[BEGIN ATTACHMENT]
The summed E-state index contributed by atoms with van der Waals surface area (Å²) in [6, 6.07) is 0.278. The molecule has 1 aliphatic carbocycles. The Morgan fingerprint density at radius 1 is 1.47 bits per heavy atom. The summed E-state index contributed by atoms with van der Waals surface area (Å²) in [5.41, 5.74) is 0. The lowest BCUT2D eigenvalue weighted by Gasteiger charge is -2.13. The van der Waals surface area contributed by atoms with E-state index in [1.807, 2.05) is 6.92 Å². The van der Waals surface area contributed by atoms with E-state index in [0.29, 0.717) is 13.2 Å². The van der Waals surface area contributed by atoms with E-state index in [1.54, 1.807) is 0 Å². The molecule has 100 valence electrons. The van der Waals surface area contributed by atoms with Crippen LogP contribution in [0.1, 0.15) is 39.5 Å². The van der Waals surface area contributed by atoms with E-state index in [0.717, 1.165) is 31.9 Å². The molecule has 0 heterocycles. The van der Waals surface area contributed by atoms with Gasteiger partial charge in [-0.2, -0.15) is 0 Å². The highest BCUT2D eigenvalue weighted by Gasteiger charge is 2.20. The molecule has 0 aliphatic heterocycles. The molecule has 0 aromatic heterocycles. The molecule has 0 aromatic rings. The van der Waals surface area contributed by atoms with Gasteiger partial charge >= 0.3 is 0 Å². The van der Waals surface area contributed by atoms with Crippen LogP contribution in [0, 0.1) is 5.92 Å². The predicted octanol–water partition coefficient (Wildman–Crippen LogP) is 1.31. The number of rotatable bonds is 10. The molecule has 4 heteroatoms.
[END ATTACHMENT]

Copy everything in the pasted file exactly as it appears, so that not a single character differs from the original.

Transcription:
The summed E-state index contributed by atoms with van der Waals surface area (Å²) in [6, 6.07) is 0.278. The molecule has 1 aliphatic carbocycles. The Morgan fingerprint density at radius 1 is 1.47 bits per heavy atom. The summed E-state index contributed by atoms with van der Waals surface area (Å²) in [5.41, 5.74) is 0. The lowest BCUT2D eigenvalue weighted by Gasteiger charge is -2.13. The van der Waals surface area contributed by atoms with E-state index in [1.807, 2.05) is 6.92 Å². The van der Waals surface area contributed by atoms with E-state index in [0.29, 0.717) is 13.2 Å². The van der Waals surface area contributed by atoms with E-state index in [1.54, 1.807) is 0 Å². The molecule has 100 valence electrons. The van der Waals surface area contributed by atoms with Crippen LogP contribution in [0.1, 0.15) is 39.5 Å². The van der Waals surface area contributed by atoms with E-state index in [0.717, 1.165) is 31.9 Å². The molecule has 0 heterocycles. The van der Waals surface area contributed by atoms with Gasteiger partial charge in [-0.2, -0.15) is 0 Å². The highest BCUT2D eigenvalue weighted by Gasteiger charge is 2.20. The molecule has 0 aliphatic heterocycles. The molecule has 0 aromatic heterocycles. The molecule has 0 aromatic rings. The van der Waals surface area contributed by atoms with Gasteiger partial charge >= 0.3 is 0 Å². The van der Waals surface area contributed by atoms with Crippen LogP contribution in [0, 0.1) is 5.92 Å². The predicted octanol–water partition coefficient (Wildman–Crippen LogP) is 1.31. The number of rotatable bonds is 10. The molecule has 4 heteroatoms.